A SHORT CHRONOLOGY
The War of 1812 in the Northwest
1813--HARRISON'S FINAL MARCH, VICTORY AT THE THAMES, September 12-October 3.
1813, September 13. Colonel Henry Procter, anticipating Harrison's move,
orders martial law in the Malden area, mainly to get supplies
for his troops.
1813, September 17. Col. Procter orders all cattle and provisions on the
coast below Malden to be collected and sent to Sandwich.
1813, September 16. Col. Duncan McArthur gets orders to embark with the
artillery, military stores, and provisions at Ft. Meigs and go
to headquarters on what is now Catawba Island. Old Ft. Meigs has been
reduced to a small post and the old fort removed. Other troops at Ft.
Meigs, particularly those from Kentucky, also want to accompany McArthur
even though their enlistment terms are nearly out.
1813, September 20. Col. Procter gives orders to Col. Warburton, in
command at Malden, to destroy the post and retreat to Sandwich.
Harrison embarks with the regular troops under McArthur and Cass and
arrives the same day at Put-in-Bay, 10 miles from the point of embarkation.
1813, September 21. Gov. Shelby embarks with a part of his troops for
South Bass Island.
1813, September 22. All of the Kentucky militia arrive on South Bass
1813, September 25. Harrison orders Johnson's regiment at Ft. Meigs to
proceed to River Raisin. The army moves from South Bass Island
to Middle Sister.
1813, September 26. R.M. Johnson moves his regiment toward the River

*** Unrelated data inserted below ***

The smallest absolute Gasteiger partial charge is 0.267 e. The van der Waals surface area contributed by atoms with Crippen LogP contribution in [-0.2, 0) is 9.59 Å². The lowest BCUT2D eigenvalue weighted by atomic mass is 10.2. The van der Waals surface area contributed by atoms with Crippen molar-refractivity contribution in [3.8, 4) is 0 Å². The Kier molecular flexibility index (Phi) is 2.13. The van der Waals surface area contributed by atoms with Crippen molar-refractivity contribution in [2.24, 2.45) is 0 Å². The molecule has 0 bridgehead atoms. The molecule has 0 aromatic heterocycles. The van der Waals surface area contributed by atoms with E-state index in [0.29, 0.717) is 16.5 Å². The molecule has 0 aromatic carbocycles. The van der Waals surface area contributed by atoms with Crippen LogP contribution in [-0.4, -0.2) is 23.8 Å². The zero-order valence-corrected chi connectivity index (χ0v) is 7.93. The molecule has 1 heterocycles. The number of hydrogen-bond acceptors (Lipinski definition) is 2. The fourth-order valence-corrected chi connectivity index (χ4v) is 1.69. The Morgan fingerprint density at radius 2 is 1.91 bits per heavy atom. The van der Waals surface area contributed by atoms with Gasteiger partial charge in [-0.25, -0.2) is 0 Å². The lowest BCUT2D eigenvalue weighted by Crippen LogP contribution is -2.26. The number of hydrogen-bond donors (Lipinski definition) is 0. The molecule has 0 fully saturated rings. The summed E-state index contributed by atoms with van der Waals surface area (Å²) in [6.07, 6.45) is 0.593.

Raisin from Ft. Meigs. Harrison sails with Perry on the Ariel
to reconnoitre off Malden. Malden is evacuated and all public stores are
destroyed and the buildings burned, by the British.
1813, September 27. Harrison's army leaves Middle Sister for Canada.
Lands about 4 miles below Malden at 3 P.M. In two hours
both Malden and Amherstburg are taken.
1813, September 28. R. M. Johnson's regiment reaches the River Raisin
from Ft. Meigs.
1813, September 30. R.M. Johnson's regiment arrives in Detroit. Harrison
orders it to cross as soon as possible, but there are no boats.
1813, October I. Harrison and his generals decide to pursue Procter by
land rather than by water around Long Point.
1813, October 2. Harrison's army is in motion against Procter from
Sandwich; forced marches are begun.
1813, October 3. Harrison's army arrives at the mouth of the Thames River.
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